homeschooling, homemaking, homesteading...home.

Wednesday, January 23, 2013


I don't blog more because free time is precious and there are so many other tasks clamoring for my attention. But I have a few minutes, and a need to rant.

See, for a number of reasons, I have been moving away from wholly unschooling and toward a more guided approach to quantifiable instruction. Part of me needs it, part of me hates it, and I'm conflicted. Someday perhaps I'll blog about that. But for the time being, just suffice it to say that I'm trying to organize both our plans and our natural-happenings into some sort of lesson plan structure. And it has brought me full-circle with regards to this whole homeschooling thing.

There are a big messy handful of reasons I have chosen this path, and one of the ones that I come back to over and over again is *context*. The notion that realms of information exist, and can be taught, in isolation from each other is absurd. How can you learn science without math? History without geography? And so on.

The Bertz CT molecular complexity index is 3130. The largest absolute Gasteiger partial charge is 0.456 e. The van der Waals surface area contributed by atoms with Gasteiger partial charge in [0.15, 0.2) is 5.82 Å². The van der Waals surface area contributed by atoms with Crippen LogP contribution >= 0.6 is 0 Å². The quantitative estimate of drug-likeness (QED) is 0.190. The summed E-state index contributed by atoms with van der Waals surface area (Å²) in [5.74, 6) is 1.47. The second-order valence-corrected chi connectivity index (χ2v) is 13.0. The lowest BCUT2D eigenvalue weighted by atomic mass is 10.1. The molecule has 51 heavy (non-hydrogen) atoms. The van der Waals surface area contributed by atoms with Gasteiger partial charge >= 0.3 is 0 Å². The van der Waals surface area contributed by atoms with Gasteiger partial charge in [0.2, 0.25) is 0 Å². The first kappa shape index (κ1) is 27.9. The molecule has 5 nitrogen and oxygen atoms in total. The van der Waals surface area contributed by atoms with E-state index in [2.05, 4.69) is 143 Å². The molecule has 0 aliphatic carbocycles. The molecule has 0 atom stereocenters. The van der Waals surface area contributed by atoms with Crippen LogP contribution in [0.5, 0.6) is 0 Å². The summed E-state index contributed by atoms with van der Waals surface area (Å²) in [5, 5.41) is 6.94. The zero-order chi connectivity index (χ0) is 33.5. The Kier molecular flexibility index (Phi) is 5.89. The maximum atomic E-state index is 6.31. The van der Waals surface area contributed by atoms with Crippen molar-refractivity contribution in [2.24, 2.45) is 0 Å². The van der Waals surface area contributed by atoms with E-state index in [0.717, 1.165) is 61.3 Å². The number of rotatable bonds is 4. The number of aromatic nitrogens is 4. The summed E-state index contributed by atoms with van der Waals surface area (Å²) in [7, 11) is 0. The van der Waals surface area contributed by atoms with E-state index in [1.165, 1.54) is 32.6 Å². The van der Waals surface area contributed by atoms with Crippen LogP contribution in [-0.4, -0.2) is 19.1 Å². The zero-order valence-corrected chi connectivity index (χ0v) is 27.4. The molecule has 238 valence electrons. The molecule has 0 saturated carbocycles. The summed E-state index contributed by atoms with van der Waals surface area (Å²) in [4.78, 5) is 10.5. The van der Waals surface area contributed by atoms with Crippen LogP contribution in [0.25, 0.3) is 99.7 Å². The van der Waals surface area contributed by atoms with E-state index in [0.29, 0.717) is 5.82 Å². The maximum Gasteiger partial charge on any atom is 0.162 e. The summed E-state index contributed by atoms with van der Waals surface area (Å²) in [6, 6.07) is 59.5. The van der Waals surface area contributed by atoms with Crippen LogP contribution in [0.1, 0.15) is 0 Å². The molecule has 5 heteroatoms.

In an ideal learning journey, I think that multiple disciplines should be explored as they relate to one another. This is why unit studies appeal to me so deeply. I want a full, vivid picture of the subject, and a broad understanding of how it fits in with everything it may affect (or be affected by). I owe a great debt to my high school history professor, Art Richardson, for making us read outside our history textbook. He had us read contemporary philosophers, religious leaders, economists, and more. We hated it at first, but then...ah ha! It was like new connections started to weave through our understanding, and instead of packets of compartmentalized data, we began to build a web of knowledge. What is the point of memorizing dates? To regurgitate them correctly on a multiple-choice test and be done with it? Or to reconcile one event with other things that were happening at the same time? Can you really understand the Age of Exploration without fully considering that era's economics, religion, scientific inquiry, politics, etc?

All of this is meant to illustrate my current daily rant, which is...where do I put the "geography" materials? We pull out the atlas or the globe when we study history, but also when we learn about science (identify an animal's biome, identify examples of geological formations...) and also when we're reading literature...

It seems to me that some things can't be separated from their context. But our accepted model of education does so...and I'm left wondering why. To me, it seems inefficient at best, ineffective at worst...

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